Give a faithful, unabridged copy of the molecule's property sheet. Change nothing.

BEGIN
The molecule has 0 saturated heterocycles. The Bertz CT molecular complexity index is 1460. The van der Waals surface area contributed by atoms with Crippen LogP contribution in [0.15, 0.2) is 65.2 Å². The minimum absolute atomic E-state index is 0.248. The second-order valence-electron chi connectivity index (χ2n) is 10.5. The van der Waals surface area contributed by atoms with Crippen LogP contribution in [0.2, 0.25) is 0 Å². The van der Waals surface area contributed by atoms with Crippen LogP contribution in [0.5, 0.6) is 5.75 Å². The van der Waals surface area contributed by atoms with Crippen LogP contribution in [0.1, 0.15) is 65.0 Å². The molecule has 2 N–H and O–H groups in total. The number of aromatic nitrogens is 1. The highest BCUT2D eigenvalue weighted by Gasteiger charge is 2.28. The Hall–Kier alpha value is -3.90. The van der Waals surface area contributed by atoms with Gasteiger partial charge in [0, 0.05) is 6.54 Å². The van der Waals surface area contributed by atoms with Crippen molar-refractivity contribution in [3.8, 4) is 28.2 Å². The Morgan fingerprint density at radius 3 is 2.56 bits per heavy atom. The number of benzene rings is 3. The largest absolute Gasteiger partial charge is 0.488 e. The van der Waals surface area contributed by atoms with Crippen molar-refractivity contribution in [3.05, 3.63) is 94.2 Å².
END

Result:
The molecule has 0 saturated heterocycles. The Bertz CT molecular complexity index is 1460. The van der Waals surface area contributed by atoms with Crippen LogP contribution in [0.15, 0.2) is 65.2 Å². The minimum absolute atomic E-state index is 0.248. The second-order valence-electron chi connectivity index (χ2n) is 10.5. The van der Waals surface area contributed by atoms with Crippen LogP contribution in [0.2, 0.25) is 0 Å². The van der Waals surface area contributed by atoms with Crippen LogP contribution in [0.5, 0.6) is 5.75 Å². The van der Waals surface area contributed by atoms with Crippen LogP contribution in [0.1, 0.15) is 65.0 Å². The molecule has 2 N–H and O–H groups in total. The number of aromatic nitrogens is 1. The highest BCUT2D eigenvalue weighted by Gasteiger charge is 2.28. The Hall–Kier alpha value is -3.90. The van der Waals surface area contributed by atoms with Gasteiger partial charge in [0, 0.05) is 6.54 Å². The van der Waals surface area contributed by atoms with Crippen molar-refractivity contribution in [3.8, 4) is 28.2 Å². The Morgan fingerprint density at radius 3 is 2.56 bits per heavy atom. The number of benzene rings is 3. The largest absolute Gasteiger partial charge is 0.488 e. The van der Waals surface area contributed by atoms with Crippen molar-refractivity contribution in [3.05, 3.63) is 94.2 Å².